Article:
Other parts of a street name to drop when looking up a name in the index are "Square", "Place", "Porte", "Quai du", and "Quai de la."
Be as precise as possible when looking up a street name; and also make sure you've got a real match. It is common in Paris to find the same street name repeated across squares, boulevards, avenues, impasses, and rues.
When you look up "Champs Elysées", you'll see both "Champs Elysées P. des" and "Champs Elysées Av. des". If you're looking for "Avenue des Champs Elysées", only the second listing is right.
To find out what arrondissement your street is in and where it can be found on the individual arrondissement's map, look to the left of the street name.
The number furthest to the left is the arrondissement where the street can be found. For "Champs Elysées Av. des", that number is 8.
The street is in the 8th arrondissement.
The letters and numbers directly to the right of the street name correspond to where the street can be found on the arrondissement map grid. Write these down.
4. Find the individual arrondissement map corresponding to the street you're looking for.
Avenue des Champs Elysées is in the 8th arrondissement.
Turn to the individual arrondissement map labeled "8" in all four corners (usually in red.)
You'll see that the map for the 8th arrondissement shows Metro stations and key buildings and monuments.
You'll also notice that the map is laid out in a grid. On this page, numbers run horizontally and letters vertically.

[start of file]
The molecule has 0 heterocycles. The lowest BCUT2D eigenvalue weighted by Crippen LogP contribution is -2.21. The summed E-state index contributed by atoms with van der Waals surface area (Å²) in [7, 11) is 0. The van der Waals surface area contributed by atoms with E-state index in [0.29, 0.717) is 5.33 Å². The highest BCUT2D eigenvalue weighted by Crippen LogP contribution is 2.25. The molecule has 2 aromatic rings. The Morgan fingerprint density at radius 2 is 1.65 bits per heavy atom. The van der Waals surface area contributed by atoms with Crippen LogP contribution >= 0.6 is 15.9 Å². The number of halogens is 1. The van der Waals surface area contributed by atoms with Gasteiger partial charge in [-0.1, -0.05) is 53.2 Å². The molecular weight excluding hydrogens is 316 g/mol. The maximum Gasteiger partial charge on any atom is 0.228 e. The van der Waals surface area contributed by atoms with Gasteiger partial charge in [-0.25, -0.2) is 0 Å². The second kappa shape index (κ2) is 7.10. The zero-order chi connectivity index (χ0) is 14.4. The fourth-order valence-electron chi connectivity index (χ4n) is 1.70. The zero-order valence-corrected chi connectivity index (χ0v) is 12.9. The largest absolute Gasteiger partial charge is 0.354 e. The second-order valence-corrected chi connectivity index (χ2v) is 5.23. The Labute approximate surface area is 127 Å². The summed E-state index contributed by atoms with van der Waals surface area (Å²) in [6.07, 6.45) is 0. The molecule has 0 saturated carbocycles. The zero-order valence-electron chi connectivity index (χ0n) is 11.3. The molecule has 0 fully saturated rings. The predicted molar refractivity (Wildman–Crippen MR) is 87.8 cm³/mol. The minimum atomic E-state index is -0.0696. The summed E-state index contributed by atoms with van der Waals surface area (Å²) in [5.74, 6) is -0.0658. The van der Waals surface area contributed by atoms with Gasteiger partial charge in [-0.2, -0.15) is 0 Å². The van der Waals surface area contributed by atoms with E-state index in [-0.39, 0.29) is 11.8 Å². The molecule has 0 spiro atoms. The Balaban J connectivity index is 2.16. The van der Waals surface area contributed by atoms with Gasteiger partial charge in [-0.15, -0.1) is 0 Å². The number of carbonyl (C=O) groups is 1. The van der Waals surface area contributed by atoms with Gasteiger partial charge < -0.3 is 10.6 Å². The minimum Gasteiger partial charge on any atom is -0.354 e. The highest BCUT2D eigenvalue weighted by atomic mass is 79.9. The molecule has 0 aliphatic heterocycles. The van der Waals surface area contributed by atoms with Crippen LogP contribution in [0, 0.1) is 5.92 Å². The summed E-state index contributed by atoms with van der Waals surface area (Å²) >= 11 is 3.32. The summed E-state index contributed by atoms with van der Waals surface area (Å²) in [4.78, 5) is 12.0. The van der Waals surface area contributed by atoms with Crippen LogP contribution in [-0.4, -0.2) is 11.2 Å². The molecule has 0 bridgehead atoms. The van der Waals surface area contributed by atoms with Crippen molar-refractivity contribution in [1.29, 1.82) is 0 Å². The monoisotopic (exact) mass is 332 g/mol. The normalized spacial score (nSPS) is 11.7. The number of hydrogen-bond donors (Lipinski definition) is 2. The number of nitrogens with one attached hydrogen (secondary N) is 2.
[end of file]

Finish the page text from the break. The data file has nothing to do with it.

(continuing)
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5. Locate your street on the map.
The grid coordinates for Avenue des Champs Elysées are G12 to I15. I know, then, that I'll be able to find the street and nearest metro stops by looking at the area of the "8" map corresponding to these coordinates.
Be careful: some arrondissements are especially large and correspond to two pages of maps. If you don't see the numbers and letters of your coordinates on a map, turn back or forward a page. Your street is probably in a large district.
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Also keep in mind:
You'll need to consult the back of the guide if you're looking for a street or place in one of Paris' surrounding districts, such as La Défense, Bois de Vincennes, or Bois de Boulogne. Because these places aren't technically part of Paris proper, they have a separate index and area maps in the guide.
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Certain arrondissement maps, including the 15th and the 18th districts, have grids that are laid out with the numbers running vertically and the letters running horizontally.
Surrounding arrondissements are marked, usually in red, around each individual area map.
Congratulations! You've found your street. You can also use the map to:
- Reorient yourself when you already know what arrondissement you're in.
- See what else there is of interest in an area where you've seen some of the sights already.
- Find out where the nearest post office, police station, park, or church is.
What about apps?
If you have a smartphone or tablet, you may prefer to invest in a good app that includes maps of all the Paris districts as well as a metro map. See this page for a list of some decent ones.